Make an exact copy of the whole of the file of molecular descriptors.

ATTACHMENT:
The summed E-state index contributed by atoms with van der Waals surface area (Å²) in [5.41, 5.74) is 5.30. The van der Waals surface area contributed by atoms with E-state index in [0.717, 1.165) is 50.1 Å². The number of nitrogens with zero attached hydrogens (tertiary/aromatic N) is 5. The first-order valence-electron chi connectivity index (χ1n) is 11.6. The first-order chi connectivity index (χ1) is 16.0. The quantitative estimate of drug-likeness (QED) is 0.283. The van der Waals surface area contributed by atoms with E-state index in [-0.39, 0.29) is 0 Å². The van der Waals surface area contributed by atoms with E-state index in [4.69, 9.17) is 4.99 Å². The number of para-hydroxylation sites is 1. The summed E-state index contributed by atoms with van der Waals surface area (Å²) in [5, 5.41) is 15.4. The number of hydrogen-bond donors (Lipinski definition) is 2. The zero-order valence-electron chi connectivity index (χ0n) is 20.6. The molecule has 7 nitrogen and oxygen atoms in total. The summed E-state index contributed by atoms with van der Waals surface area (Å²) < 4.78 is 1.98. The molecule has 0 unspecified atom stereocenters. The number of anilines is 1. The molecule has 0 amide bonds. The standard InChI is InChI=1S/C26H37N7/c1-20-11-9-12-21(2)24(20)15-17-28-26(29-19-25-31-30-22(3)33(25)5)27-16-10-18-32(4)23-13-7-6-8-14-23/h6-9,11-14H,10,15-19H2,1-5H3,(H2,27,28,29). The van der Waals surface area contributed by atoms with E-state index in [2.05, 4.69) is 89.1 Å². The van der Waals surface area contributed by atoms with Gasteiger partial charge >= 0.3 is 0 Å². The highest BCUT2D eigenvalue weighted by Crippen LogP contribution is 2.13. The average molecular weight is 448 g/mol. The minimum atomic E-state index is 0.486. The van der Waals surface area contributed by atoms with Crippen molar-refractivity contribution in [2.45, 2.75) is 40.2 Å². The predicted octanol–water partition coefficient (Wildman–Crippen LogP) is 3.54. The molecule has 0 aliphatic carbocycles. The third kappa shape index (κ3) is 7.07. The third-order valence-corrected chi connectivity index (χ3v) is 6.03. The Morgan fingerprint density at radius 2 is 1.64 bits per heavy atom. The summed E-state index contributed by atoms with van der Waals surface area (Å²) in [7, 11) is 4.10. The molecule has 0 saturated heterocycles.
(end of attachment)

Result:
The summed E-state index contributed by atoms with van der Waals surface area (Å²) in [5.41, 5.74) is 5.30. The van der Waals surface area contributed by atoms with E-state index in [0.717, 1.165) is 50.1 Å². The number of nitrogens with zero attached hydrogens (tertiary/aromatic N) is 5. The first-order valence-electron chi connectivity index (χ1n) is 11.6. The first-order chi connectivity index (χ1) is 16.0. The quantitative estimate of drug-likeness (QED) is 0.283. The van der Waals surface area contributed by atoms with E-state index in [-0.39, 0.29) is 0 Å². The van der Waals surface area contributed by atoms with E-state index in [4.69, 9.17) is 4.99 Å². The number of para-hydroxylation sites is 1. The summed E-state index contributed by atoms with van der Waals surface area (Å²) in [5, 5.41) is 15.4. The number of hydrogen-bond donors (Lipinski definition) is 2. The zero-order valence-electron chi connectivity index (χ0n) is 20.6. The molecule has 7 nitrogen and oxygen atoms in total. The summed E-state index contributed by atoms with van der Waals surface area (Å²) < 4.78 is 1.98. The molecule has 0 unspecified atom stereocenters. The number of anilines is 1. The molecule has 0 amide bonds. The standard InChI is InChI=1S/C26H37N7/c1-20-11-9-12-21(2)24(20)15-17-28-26(29-19-25-31-30-22(3)33(25)5)27-16-10-18-32(4)23-13-7-6-8-14-23/h6-9,11-14H,10,15-19H2,1-5H3,(H2,27,28,29). The van der Waals surface area contributed by atoms with E-state index in [2.05, 4.69) is 89.1 Å². The van der Waals surface area contributed by atoms with Gasteiger partial charge >= 0.3 is 0 Å². The highest BCUT2D eigenvalue weighted by Crippen LogP contribution is 2.13. The average molecular weight is 448 g/mol. The minimum atomic E-state index is 0.486. The van der Waals surface area contributed by atoms with Crippen molar-refractivity contribution in [2.45, 2.75) is 40.2 Å². The predicted octanol–water partition coefficient (Wildman–Crippen LogP) is 3.54. The molecule has 0 aliphatic carbocycles. The third kappa shape index (κ3) is 7.07. The third-order valence-corrected chi connectivity index (χ3v) is 6.03. The Morgan fingerprint density at radius 2 is 1.64 bits per heavy atom. The summed E-state index contributed by atoms with van der Waals surface area (Å²) in [7, 11) is 4.10. The molecule has 0 saturated heterocycles.